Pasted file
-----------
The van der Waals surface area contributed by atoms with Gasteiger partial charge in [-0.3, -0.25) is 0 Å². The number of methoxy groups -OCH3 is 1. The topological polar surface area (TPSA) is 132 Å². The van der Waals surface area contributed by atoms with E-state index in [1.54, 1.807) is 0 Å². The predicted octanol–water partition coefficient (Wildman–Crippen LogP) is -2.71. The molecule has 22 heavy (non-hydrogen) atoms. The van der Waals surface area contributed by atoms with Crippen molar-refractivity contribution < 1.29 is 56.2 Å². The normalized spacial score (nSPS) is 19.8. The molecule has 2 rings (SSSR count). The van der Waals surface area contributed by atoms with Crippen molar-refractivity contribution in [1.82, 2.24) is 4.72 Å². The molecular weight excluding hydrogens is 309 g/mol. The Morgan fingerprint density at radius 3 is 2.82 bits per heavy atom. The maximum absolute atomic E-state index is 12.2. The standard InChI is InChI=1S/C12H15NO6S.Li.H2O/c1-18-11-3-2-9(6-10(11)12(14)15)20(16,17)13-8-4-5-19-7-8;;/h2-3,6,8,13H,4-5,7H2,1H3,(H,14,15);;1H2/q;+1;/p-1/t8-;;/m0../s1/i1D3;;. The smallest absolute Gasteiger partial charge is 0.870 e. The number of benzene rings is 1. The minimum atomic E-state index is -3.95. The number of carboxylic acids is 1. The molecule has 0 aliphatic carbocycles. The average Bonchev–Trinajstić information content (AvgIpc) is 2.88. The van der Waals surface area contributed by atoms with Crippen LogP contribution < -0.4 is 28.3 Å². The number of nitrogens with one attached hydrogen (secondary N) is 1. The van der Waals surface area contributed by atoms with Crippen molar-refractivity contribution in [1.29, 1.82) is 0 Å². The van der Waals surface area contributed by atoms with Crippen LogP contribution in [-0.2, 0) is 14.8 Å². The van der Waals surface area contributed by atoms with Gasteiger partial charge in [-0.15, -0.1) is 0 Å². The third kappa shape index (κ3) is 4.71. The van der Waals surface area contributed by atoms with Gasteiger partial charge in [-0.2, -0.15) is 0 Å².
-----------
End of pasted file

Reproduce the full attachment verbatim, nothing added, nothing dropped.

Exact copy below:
The van der Waals surface area contributed by atoms with Gasteiger partial charge in [-0.3, -0.25) is 0 Å². The number of methoxy groups -OCH3 is 1. The topological polar surface area (TPSA) is 132 Å². The van der Waals surface area contributed by atoms with E-state index in [1.54, 1.807) is 0 Å². The predicted octanol–water partition coefficient (Wildman–Crippen LogP) is -2.71. The molecule has 22 heavy (non-hydrogen) atoms. The van der Waals surface area contributed by atoms with Crippen molar-refractivity contribution < 1.29 is 56.2 Å². The normalized spacial score (nSPS) is 19.8. The molecule has 2 rings (SSSR count). The van der Waals surface area contributed by atoms with Crippen molar-refractivity contribution in [1.82, 2.24) is 4.72 Å². The molecular weight excluding hydrogens is 309 g/mol. The Morgan fingerprint density at radius 3 is 2.82 bits per heavy atom. The maximum absolute atomic E-state index is 12.2. The standard InChI is InChI=1S/C12H15NO6S.Li.H2O/c1-18-11-3-2-9(6-10(11)12(14)15)20(16,17)13-8-4-5-19-7-8;;/h2-3,6,8,13H,4-5,7H2,1H3,(H,14,15);;1H2/q;+1;/p-1/t8-;;/m0../s1/i1D3;;. The smallest absolute Gasteiger partial charge is 0.870 e. The number of benzene rings is 1. The minimum atomic E-state index is -3.95. The number of carboxylic acids is 1. The molecule has 0 aliphatic carbocycles. The average Bonchev–Trinajstić information content (AvgIpc) is 2.88. The van der Waals surface area contributed by atoms with Crippen LogP contribution < -0.4 is 28.3 Å². The number of nitrogens with one attached hydrogen (secondary N) is 1. The van der Waals surface area contributed by atoms with Crippen molar-refractivity contribution in [1.29, 1.82) is 0 Å². The van der Waals surface area contributed by atoms with Crippen LogP contribution in [-0.2, 0) is 14.8 Å². The van der Waals surface area contributed by atoms with Gasteiger partial charge in [-0.15, -0.1) is 0 Å². The third kappa shape index (κ3) is 4.71. The van der Waals surface area contributed by atoms with Gasteiger partial charge in [-0.2, -0.15) is 0 Å².